Cuomo Signs Speed Cam Bill Into Law

Governor Andrew Cuomo has signed the speed camera bill into law, enabling New York City to use automated enforcement technology to deter speeding in school zones.

The law lets the city operate 20 mobile speed enforcement cameras in school speed zones when school or after-school activities are in session, plus a short buffer of time before and after. NYC DOT Commissioner Janette Sadik-Khan has said the cameras will be moved around to different school zones to maximize their value as deterrents. The cameras only issue tickets if drivers exceed the speed limit by 10 mph or more, and the fines can’t exceed $50.

Albany put a five-year sunset clause on the camera program, ensuring future horsetrading between the city and state before it can be extended. The law also requires the city to submit a report to Albany showing how the program affects the incidence traffic crashes, injuries, and deaths, according to a statement from Cuomo’s office.

While the law has plenty of limitations and shortcomings, it should help demonstrate the effectiveness of speed cameras and make the case for future expansions of the program. Given NYPD’s failure to conduct meaningful speed enforcement on surface streets, it’s a very important precedent.

Here’s what the governor’s office had to say about it:

Governor Andrew M. Cuomo today signed legislation that permits New York City to establish a five-year demonstration program to monitor school speed zones in New York City with speed cameras and to allow evidence captured on camera to be used to impose liability for speeding. This new law will enhance the safety of children, pedestrians and drivers in New York City school speed zones by encouraging drivers to drive with caution through these areas and supplement law enforcement efforts to catch violations and prevent accidents caused by speeding.

“Speeding in school zones puts our children at risk and preventing this reckless behavior should be a priority,” Governor Cuomo said. “This law will allow New York City to undertake a pilot program to see if using speed cameras in school zones is an effective way of preventing accidents and protecting both pedestrians and drivers. These cameras will supplement efforts by law enforcement to root out speeding violations in these protected areas, and encourage drivers to use caution when driving through school zones. Overall, this will contribute to a safer school environment for our students.”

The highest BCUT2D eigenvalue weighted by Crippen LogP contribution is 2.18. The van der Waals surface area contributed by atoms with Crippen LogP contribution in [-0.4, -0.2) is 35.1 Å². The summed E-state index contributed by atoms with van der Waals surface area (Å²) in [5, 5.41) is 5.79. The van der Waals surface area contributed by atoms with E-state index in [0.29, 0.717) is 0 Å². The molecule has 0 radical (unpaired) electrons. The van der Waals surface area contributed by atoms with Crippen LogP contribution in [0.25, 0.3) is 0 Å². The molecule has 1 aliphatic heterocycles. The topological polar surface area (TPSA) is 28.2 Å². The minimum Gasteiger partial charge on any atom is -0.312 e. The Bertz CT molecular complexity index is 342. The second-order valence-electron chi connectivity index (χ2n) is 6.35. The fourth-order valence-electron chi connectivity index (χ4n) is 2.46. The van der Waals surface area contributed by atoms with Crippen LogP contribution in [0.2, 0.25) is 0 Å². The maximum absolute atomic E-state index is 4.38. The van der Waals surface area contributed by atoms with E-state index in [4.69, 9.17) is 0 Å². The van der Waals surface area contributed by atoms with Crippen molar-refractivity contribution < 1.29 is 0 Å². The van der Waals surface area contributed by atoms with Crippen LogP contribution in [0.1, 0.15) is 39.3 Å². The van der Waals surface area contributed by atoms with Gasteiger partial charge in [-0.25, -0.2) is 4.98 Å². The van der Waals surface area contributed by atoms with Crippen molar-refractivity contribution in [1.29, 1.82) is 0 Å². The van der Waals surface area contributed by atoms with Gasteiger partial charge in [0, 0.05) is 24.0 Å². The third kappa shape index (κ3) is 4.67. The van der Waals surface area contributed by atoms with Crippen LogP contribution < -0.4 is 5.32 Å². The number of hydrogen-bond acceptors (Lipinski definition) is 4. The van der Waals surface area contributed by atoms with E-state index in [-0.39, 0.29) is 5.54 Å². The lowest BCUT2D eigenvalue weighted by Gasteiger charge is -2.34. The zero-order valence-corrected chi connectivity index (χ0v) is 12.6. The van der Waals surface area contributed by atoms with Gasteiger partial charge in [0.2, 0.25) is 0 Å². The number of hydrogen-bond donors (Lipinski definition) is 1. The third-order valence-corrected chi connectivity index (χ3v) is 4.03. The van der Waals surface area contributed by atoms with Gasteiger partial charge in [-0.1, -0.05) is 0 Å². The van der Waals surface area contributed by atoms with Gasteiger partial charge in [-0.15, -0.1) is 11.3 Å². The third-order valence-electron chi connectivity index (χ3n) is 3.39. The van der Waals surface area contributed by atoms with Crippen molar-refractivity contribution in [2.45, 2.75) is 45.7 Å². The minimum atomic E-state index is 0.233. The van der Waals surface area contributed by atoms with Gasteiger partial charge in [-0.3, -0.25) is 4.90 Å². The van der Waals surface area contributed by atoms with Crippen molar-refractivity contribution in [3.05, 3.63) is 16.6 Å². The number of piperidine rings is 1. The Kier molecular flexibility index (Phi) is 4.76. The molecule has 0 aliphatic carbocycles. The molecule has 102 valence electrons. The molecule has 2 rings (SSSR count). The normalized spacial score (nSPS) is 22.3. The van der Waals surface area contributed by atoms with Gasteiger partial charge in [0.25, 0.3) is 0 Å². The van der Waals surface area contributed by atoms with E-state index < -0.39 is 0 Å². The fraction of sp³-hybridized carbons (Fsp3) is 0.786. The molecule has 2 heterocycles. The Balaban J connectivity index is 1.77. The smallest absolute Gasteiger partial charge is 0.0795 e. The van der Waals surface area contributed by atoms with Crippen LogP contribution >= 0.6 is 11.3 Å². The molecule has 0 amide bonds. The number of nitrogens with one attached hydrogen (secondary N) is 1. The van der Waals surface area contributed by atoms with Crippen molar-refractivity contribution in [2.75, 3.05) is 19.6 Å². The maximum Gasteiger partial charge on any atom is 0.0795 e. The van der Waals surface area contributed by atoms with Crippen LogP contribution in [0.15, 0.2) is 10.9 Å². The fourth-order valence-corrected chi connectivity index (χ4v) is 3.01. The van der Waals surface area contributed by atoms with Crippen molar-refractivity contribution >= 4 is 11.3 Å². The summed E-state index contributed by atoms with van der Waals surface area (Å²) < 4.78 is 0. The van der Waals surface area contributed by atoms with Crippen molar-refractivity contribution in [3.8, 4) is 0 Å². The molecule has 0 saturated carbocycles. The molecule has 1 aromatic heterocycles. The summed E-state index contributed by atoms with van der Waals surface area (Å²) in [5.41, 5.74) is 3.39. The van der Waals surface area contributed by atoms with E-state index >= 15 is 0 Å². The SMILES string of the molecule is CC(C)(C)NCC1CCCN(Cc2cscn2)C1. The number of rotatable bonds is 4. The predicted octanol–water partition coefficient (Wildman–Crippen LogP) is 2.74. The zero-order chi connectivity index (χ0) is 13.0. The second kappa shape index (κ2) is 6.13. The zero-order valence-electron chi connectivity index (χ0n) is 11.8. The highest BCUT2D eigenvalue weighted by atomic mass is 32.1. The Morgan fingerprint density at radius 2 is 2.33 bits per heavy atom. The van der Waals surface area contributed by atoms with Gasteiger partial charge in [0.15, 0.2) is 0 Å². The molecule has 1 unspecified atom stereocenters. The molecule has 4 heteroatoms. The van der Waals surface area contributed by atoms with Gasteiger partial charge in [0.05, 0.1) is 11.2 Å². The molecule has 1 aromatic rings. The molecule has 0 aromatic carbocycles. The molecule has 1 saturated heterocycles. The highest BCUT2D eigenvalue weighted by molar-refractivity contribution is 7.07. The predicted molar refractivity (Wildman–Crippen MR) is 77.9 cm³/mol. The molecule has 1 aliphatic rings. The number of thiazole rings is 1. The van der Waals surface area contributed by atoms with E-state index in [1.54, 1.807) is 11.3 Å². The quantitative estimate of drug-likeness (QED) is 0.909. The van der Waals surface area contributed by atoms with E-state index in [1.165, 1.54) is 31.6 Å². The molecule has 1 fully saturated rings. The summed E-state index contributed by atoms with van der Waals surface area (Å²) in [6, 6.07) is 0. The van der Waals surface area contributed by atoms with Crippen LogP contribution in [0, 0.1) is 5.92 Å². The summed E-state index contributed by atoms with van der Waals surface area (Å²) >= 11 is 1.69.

New York City Mayor Michael Bloomberg said, “Innovative traffic engineering and aggressive enforcement have resulted in traffic fatalities in New York City reaching all-time record lows in the past decade. But speeding remains the single greatest contributing factor in traffic fatalities in New York City. Decreasing the number of drivers who speed is a proven life-saving measure and this legislation does exactly that. I want to thank the Governor, New York State Senate and Assembly for heeding our call and adopting this legislation that will go a long way to ensure that we continue to protect some of our most vulnerable New Yorkers.”

The law authorizes New York City to set up speed cameras in up to 20 school speed zones at a given time. This speed camera program is very similar to the New York City red-light camera program, such as:

  • Liability for violations would be imposed upon the owner of the vehicle;
  • Violations would be adjudicated by the NYC Parking Violations Bureau; and
  • The monetary penalty may not exceed $50 per violation, except that an additional $25 penalty may be imposed for failure to respond to a notice of liability within a prescribed time period.

If the City implements this five-year demonstration program, the City must conduct a study and submit a report to the Governor and State Legislature concerning the effectiveness of the program, including: (i) the number of crashes, fatalities, and injuries in all school speed zones compared with the number in school speed zones monitored by cameras; (ii) the number of speeding violations in all school speed zones compared with the number in school speed zones monitored by cameras; (iii) the number of notices of liability issued, the disposition of violations, and the penalties collected; (iv) program expenses; and (v) an assessment of the quality of the program’s adjudication process and its results.

This law takes effect in 30 days and expires in five years.

Senate Majority Coalition Leader Jeffrey D. Klein, who sponsored the Senate bill, said, “This is a major victory for parents and students across New York City. With these new cameras, we will finally help put the brakes on reckless driving in school zones. When drivers know someone is watching, they’ll think twice before hitting that accelerator. That’s critically important in school zones, where even five miles per hour can make the difference between life and death for a child. I applaud Governor Cuomo and my colleagues in the Senate and the Assembly for approving this life-saving legislation.”